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Pruett's Bar-B-Q

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Around 2007 or 2008, I began doing work for a small and upcoming marketing agency in Gadsden.  It was just a few stay-at-home moms looking to make some extra money and keep their professional skills sharp during school hours.  They were so good at what they did that they grew extremely quickly and pretty much turned it into full-time work.  They were constantly busy and began handling the biggest clients that area had to offer; Etowah County Sheriff, the district attorney, Etowah County Drug Enforcement Unit, Gadsden State Community College, Gadsden City Schools, and numerous lawyers and local businesses.  We were there a lot and were meeting tons a people.

During that stretch I went to Pruett’s for lunch one day.  When I walked into the dining room, I saw eight people at eight different tables that I recognized.  I’m fairly certain I could have walked up to any one of them, spoken their name, and they would have known who I was.  That’s the day I realized how much time I was actually spending in Gadsden.  We had fun and did a lot of cool things, but it’s funky when you start feeling like a local and you’re not even a resident.

The day I took my pictures was a rainy mess.  The dining room was packed and the waiting area was packed.  There were 20 people in front of me but only took 15 minutes for me to be seated.  They move a tremendous amount of people through.  Some may say it’s organized chaos but all the activity is orchestrated.  The coordination between the kitchen, dining room, and front of house is impressive.  It’s casual and fast paced but the food is made with love and care.

In full disclosure, Pruett’s isn’t strictly a barbecue restaurant.  It’s everything southern.  I’ve eaten here many times and it’s all been good, from meat-n-three style plates to sandwiches and fried catfish.  This trip was the first time I’d gone for the barbecue.  Sharing their parking lot is Lil’ Pruett’s, a double-sided drive-thru for some quick American fare such as burgers, chicken fingers, and barbecue sandwiches.  I’ve used it for a quick bite before but it was years ago.  I was ready to sit and enjoy the experience.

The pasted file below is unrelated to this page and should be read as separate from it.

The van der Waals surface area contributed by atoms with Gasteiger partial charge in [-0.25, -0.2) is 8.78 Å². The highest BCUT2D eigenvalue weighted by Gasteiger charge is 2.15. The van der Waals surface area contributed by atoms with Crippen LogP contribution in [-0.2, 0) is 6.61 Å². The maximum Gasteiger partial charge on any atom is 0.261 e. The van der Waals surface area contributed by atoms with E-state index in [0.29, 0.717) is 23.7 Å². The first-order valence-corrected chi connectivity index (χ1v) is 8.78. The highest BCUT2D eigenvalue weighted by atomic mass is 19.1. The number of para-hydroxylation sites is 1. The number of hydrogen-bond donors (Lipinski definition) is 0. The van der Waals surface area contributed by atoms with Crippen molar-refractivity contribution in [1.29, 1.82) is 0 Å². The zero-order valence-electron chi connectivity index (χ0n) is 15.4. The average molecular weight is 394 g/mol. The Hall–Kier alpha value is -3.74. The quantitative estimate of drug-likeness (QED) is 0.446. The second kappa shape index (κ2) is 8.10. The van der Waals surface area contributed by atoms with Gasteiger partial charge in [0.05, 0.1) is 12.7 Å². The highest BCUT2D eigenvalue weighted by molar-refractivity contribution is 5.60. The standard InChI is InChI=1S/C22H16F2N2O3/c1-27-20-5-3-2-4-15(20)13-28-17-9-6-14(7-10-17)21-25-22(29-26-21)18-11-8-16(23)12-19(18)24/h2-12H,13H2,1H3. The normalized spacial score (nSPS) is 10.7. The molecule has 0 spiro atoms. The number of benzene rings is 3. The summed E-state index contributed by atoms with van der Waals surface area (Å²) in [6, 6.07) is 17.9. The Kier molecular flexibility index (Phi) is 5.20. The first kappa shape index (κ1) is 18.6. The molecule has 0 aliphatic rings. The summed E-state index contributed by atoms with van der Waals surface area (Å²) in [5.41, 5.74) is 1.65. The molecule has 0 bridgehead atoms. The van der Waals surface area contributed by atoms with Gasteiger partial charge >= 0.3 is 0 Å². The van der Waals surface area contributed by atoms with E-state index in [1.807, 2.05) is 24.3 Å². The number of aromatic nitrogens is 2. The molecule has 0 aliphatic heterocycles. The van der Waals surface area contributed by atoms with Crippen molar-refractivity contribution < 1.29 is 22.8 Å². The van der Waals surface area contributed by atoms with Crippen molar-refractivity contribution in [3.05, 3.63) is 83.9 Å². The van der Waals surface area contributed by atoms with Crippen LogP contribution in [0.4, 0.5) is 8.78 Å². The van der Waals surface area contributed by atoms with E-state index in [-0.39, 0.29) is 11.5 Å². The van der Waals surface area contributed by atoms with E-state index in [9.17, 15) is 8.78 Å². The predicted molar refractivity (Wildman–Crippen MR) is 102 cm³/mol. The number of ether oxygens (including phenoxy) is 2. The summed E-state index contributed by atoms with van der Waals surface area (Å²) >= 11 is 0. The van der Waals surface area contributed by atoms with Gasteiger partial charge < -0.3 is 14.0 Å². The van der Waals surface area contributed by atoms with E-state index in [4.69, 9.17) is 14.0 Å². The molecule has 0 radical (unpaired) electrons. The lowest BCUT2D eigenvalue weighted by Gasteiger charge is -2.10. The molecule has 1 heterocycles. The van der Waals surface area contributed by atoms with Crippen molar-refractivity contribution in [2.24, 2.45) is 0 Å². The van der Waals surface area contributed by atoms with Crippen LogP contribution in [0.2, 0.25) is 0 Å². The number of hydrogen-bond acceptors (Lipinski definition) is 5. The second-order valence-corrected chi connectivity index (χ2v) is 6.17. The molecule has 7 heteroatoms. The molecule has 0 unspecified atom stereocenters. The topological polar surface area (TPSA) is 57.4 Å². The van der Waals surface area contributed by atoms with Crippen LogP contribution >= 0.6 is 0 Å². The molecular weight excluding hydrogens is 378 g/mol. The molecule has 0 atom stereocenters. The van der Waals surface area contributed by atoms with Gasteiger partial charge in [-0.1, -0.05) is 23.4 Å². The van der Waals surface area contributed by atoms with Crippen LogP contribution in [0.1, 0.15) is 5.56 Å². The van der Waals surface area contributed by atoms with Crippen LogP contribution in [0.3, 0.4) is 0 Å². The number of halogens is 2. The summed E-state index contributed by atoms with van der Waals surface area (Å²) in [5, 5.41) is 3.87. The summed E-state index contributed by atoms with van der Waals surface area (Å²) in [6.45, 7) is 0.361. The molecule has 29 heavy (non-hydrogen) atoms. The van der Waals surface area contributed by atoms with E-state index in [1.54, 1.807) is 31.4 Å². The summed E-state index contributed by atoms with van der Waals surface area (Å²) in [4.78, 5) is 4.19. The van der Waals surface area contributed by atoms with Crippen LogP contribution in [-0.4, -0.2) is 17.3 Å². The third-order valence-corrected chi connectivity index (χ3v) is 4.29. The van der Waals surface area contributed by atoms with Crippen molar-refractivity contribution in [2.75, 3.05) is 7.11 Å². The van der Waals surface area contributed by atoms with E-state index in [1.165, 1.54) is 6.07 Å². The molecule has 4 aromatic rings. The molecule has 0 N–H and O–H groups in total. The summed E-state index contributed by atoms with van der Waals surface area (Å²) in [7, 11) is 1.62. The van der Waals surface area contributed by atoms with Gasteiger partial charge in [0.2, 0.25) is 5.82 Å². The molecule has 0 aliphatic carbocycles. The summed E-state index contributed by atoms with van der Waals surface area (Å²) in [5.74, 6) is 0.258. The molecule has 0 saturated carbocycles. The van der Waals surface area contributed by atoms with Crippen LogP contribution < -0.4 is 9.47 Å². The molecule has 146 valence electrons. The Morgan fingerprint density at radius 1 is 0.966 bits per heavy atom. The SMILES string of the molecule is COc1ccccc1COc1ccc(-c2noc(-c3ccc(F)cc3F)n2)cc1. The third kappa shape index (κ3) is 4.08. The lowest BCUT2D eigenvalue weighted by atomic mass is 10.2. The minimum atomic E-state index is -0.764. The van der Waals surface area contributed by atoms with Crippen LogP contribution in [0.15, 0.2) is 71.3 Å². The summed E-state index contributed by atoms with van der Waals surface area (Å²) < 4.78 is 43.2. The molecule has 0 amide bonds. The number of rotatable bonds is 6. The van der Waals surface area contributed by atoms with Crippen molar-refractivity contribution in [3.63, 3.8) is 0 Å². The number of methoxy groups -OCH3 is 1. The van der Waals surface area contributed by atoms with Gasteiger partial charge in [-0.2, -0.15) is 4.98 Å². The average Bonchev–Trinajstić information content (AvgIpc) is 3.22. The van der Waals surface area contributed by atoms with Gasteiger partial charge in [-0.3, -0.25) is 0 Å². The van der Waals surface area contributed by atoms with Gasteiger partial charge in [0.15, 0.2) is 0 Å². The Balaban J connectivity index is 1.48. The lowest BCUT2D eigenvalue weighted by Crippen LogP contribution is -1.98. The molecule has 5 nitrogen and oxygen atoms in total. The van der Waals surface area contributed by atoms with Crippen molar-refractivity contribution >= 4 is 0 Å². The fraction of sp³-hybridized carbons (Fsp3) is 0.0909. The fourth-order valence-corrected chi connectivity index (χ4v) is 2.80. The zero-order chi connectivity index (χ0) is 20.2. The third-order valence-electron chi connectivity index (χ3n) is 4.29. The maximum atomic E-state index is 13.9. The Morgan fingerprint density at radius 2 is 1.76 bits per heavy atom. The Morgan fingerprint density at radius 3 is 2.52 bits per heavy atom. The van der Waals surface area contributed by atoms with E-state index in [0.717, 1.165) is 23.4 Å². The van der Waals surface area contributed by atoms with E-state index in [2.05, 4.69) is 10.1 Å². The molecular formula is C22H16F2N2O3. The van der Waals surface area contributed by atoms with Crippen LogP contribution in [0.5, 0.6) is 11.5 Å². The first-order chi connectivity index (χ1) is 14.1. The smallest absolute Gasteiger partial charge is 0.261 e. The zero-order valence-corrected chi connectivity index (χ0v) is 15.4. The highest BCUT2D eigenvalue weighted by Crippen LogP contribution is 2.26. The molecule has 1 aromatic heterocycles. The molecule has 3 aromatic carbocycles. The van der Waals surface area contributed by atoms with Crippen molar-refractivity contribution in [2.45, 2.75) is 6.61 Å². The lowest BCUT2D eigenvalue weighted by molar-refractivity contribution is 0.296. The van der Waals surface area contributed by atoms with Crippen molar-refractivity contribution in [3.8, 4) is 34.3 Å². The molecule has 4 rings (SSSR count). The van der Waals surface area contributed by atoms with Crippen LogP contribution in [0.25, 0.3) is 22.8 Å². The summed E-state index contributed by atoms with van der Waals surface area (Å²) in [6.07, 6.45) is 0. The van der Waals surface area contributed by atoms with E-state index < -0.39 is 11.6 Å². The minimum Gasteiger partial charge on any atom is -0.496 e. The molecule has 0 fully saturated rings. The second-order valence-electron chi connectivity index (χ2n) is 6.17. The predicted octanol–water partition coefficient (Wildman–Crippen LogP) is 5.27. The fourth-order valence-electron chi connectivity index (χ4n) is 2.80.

The pulled pork was a subtle pink color from a gentle smoking.  You can smell it when it hits the table.  The flavor is smoky and moist with a soft, juicy texture.  There is something very familiar about it, especially when combined with their sauce.  It’s a thin red with the slightest bit of heat that hits you in the middle of your tongue.  It’s just enough spice to perk up your taste buds.  It is a sweet sauce so I had to ration my portions, unlike I do with a lot of other sauces.

The baked beans were well seasoned with lots of onion, tomato, and finely chopped meat.  The spice was mild, which made for a good bite.  But the star for me was my second side, the sweet potato fluff, which is their take on sweet potato casserole.  It’s super smooth and flavored with shredded coconut, which gives it a bit of texture.  There’s a baked brown sugar crust on top with pecan pieces that adds a crunch and an additional layer of texture.  It’s a smart play because most savory, soft foods can become distasteful without a contrasting feel.  To me, this is the perfect side.  It’s southern comfort food and without being overly sweet.  I could eat a whole bowl for dinner or have a smaller serving for dessert.

The entire meal was very homey and comforting, just like the surroundings and the service.

Pruett’s is more than just a barbecue restaurant, it’s small-town America at its finest.  It’s the kind of place where you can learn everything about a community from a single lunch trip.  Everything good about living in a mid-size city is encapsulated in that dining room.  (In Alabama it’s a mid-size city.  In some states it’s a small town.)  I can wax on about how important establishments like this are to a city, how charming and comforting they are, but it’s more impactful to experience it.

Bonus points for:

Fountain drinks

Sauce on the table

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